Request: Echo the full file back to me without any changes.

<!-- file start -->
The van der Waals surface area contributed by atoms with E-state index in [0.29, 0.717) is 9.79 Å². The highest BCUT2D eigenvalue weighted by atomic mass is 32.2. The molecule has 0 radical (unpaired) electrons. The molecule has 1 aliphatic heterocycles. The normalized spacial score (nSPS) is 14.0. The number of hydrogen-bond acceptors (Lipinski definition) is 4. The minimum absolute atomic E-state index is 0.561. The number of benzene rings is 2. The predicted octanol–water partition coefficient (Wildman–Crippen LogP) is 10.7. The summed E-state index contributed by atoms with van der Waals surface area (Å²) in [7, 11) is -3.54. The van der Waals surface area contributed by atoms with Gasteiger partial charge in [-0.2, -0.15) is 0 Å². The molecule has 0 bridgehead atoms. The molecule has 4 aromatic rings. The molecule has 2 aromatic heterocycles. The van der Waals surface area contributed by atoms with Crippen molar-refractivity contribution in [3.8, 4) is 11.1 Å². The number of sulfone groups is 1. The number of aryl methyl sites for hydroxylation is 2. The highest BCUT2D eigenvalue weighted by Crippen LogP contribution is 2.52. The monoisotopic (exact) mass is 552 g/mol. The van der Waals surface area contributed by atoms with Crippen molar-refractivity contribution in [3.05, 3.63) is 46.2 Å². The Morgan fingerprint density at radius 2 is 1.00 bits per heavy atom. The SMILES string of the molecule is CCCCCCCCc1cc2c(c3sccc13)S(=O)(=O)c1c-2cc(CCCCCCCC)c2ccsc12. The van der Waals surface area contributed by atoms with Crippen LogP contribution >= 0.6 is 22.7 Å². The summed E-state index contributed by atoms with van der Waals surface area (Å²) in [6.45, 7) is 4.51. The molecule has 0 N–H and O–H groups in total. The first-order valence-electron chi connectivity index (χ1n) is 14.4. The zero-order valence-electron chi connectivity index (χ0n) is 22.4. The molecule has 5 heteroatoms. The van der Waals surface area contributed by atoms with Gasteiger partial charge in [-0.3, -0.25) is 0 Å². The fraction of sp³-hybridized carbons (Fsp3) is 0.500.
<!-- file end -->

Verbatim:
The van der Waals surface area contributed by atoms with E-state index in [0.29, 0.717) is 9.79 Å². The highest BCUT2D eigenvalue weighted by atomic mass is 32.2. The molecule has 0 radical (unpaired) electrons. The molecule has 1 aliphatic heterocycles. The normalized spacial score (nSPS) is 14.0. The number of hydrogen-bond acceptors (Lipinski definition) is 4. The minimum absolute atomic E-state index is 0.561. The number of benzene rings is 2. The predicted octanol–water partition coefficient (Wildman–Crippen LogP) is 10.7. The summed E-state index contributed by atoms with van der Waals surface area (Å²) in [7, 11) is -3.54. The van der Waals surface area contributed by atoms with Gasteiger partial charge in [-0.2, -0.15) is 0 Å². The molecule has 0 bridgehead atoms. The molecule has 4 aromatic rings. The molecule has 2 aromatic heterocycles. The van der Waals surface area contributed by atoms with Crippen molar-refractivity contribution in [3.8, 4) is 11.1 Å². The number of sulfone groups is 1. The number of aryl methyl sites for hydroxylation is 2. The highest BCUT2D eigenvalue weighted by Crippen LogP contribution is 2.52. The monoisotopic (exact) mass is 552 g/mol. The van der Waals surface area contributed by atoms with Crippen molar-refractivity contribution in [3.05, 3.63) is 46.2 Å². The Morgan fingerprint density at radius 2 is 1.00 bits per heavy atom. The SMILES string of the molecule is CCCCCCCCc1cc2c(c3sccc13)S(=O)(=O)c1c-2cc(CCCCCCCC)c2ccsc12. The van der Waals surface area contributed by atoms with Crippen LogP contribution >= 0.6 is 22.7 Å². The summed E-state index contributed by atoms with van der Waals surface area (Å²) in [6.45, 7) is 4.51. The molecule has 0 N–H and O–H groups in total. The first-order valence-electron chi connectivity index (χ1n) is 14.4. The zero-order valence-electron chi connectivity index (χ0n) is 22.4. The molecule has 5 heteroatoms. The van der Waals surface area contributed by atoms with Gasteiger partial charge in [-0.3, -0.25) is 0 Å². The fraction of sp³-hybridized carbons (Fsp3) is 0.500.